NBA Agents Refusing NCAA's Certification Program - Black Enterprise
Black Enterprise magazine Fall 2019 issue

It seems as if many people are having issues with The National Collegiate Athletic Association (NCAA) nowadays. ESPN has reported that NBA agents are refusing to submit to NCAA’s recently implemented agent certification program.

The NCAA proposed new rules requiring NBA agents to register for a certification program in order to represent student-athletes without the players losing their eligibility. But NBA agents do not want to agree to that stipulation, arguing that the NCAA should not have regulatory power over who can and can’t represent a student-athlete when agents already have certification from the National Basketball Players Association (NBPA).

This comes on the heels of California recently passing the ‘Pay to Play’ Act for colleges to pay student-athletes. The NCAA is opposed to the legislation, stating that the bill is unconstitutional and would adversely affect competitive balance throughout collegiate athletics. The NCAA recently reversed a rule known as the ‘Rich Paul‘ rule that would require NBA agents to at least have a bachelor’s degree in order to speak to any player who wanted to test the waters in the NBA draft before they graduate college. The rule seemed to target Rich Paul of Klutch Sports Group, who represents LeBron James, Draymond Green, and Anthony Davis, amongst a host of other players, since he doesn’t have a college degree. The since amended rule allows student-athletes to be represented by an agent who either has a bachelor’s degree and/or is currently certified and in good standing with the NBPA.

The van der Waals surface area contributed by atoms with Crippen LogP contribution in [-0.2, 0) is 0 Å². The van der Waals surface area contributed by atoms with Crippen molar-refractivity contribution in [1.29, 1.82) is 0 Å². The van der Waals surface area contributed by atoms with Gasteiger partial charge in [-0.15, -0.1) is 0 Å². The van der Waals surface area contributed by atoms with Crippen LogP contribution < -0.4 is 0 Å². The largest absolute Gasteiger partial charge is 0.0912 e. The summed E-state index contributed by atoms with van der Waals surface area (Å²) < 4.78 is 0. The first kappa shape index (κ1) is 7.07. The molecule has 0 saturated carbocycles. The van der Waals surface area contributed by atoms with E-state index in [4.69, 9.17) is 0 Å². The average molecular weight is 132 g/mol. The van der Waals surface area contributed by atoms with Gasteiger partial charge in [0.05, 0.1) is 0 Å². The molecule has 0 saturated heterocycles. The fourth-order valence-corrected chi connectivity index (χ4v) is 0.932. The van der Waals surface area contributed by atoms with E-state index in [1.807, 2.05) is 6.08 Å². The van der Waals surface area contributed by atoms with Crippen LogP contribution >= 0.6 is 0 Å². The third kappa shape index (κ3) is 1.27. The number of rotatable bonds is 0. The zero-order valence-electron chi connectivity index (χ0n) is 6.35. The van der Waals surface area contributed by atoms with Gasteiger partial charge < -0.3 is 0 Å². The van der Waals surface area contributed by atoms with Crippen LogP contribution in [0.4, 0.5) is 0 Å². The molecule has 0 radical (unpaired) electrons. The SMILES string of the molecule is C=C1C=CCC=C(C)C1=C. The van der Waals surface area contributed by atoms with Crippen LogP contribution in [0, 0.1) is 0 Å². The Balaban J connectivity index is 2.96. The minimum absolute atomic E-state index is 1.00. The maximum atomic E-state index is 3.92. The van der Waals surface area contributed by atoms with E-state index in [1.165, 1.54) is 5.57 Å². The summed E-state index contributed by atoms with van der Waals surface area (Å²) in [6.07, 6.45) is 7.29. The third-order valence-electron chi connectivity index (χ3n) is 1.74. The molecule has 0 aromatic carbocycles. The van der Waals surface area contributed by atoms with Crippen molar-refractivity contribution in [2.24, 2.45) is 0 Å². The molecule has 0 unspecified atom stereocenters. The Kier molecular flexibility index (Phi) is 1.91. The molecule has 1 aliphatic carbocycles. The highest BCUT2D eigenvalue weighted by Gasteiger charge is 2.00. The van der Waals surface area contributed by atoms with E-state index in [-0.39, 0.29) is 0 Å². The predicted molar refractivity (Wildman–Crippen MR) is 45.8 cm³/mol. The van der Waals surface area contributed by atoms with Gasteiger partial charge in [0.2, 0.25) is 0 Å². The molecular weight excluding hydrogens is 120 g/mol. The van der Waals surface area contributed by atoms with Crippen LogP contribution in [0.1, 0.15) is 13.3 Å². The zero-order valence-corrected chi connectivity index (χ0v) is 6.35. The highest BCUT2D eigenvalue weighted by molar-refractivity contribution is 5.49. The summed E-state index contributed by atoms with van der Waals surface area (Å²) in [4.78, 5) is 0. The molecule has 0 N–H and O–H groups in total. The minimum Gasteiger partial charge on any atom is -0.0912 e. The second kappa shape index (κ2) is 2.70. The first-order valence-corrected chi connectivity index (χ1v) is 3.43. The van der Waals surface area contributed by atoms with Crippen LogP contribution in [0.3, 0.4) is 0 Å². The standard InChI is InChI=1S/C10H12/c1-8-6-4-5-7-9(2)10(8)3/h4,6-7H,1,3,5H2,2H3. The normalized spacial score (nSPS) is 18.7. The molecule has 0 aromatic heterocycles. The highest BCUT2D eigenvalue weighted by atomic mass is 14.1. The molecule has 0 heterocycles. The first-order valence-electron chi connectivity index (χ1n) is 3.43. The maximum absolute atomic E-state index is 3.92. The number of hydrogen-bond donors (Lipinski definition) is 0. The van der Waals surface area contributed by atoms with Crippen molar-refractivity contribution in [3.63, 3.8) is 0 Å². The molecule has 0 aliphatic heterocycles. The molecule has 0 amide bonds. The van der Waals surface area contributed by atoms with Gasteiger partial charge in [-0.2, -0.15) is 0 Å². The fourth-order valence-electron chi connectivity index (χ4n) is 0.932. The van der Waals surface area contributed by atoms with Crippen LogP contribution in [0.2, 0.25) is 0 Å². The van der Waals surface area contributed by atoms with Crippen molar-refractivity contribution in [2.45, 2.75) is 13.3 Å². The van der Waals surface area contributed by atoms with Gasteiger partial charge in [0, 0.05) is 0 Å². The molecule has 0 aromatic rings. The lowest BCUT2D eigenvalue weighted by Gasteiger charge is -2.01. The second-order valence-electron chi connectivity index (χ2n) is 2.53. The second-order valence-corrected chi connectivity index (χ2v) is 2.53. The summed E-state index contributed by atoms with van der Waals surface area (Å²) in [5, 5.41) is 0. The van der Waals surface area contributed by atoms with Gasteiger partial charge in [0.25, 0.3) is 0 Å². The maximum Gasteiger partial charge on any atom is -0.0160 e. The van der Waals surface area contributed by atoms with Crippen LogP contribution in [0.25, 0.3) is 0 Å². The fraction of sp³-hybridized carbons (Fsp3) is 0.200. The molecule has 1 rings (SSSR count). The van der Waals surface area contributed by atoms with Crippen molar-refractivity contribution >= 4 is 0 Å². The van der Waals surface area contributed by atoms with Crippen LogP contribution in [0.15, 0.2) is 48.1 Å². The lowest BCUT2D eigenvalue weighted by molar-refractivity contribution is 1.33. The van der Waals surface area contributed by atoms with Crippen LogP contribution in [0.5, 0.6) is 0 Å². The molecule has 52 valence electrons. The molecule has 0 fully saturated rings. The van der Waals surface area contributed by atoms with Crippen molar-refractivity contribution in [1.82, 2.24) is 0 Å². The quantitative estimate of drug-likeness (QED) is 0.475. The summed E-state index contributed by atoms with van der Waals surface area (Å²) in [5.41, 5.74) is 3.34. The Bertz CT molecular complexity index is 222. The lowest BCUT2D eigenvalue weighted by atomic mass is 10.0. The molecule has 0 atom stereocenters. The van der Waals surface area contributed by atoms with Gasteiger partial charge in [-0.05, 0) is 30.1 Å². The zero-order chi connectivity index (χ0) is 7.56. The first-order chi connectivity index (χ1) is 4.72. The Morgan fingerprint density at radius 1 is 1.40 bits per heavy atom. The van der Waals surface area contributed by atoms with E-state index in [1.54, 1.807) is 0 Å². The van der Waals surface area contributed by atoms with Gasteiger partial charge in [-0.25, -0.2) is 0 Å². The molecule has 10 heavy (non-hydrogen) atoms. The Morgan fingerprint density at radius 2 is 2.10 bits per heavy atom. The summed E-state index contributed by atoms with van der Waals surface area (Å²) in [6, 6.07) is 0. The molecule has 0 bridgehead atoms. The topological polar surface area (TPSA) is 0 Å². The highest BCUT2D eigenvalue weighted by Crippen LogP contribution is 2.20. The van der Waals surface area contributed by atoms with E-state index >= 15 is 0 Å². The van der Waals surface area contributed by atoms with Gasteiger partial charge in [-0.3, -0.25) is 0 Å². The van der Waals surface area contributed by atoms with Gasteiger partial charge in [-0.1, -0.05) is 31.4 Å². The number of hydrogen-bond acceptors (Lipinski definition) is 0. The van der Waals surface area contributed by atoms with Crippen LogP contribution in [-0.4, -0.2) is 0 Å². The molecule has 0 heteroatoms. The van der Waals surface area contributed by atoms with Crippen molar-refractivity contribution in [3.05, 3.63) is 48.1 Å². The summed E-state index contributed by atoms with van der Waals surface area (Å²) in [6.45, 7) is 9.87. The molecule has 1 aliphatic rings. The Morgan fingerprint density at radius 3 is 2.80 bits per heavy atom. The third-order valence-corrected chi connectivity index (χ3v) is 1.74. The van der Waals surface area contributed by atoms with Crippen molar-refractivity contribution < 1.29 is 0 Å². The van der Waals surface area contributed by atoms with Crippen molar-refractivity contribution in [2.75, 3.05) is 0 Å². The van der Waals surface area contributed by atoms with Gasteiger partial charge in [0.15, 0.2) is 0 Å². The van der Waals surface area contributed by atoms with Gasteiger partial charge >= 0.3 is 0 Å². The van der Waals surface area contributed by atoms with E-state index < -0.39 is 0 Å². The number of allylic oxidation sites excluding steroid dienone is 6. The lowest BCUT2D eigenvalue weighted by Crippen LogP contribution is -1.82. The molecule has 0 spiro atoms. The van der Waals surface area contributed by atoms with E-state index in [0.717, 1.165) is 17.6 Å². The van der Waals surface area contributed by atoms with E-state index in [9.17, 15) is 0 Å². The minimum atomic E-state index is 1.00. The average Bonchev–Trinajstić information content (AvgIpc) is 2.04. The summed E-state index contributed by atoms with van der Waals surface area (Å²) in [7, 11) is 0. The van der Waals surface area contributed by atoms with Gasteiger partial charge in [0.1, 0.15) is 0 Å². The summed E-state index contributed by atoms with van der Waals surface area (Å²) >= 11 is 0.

ESPN’s Adrian Wojnarowski reported on the situation via his Twitter account, writing, “The NBA’s agents have signed a letter that informs the NCAA that player agents will not register for the NCAA’s proposed agent certification process, according to the letter obtained by ESPN. The @TheNBPA will transmit letter to the NCAA soon, per sources.”

Agents are certified by union and some states, but are pushing back on NCAA’s insistence it should hold regulatory/investigative power on agents. “There’s no rational connection between certification process,” and NCAA’s stated purpose of protecting men’s basketball players.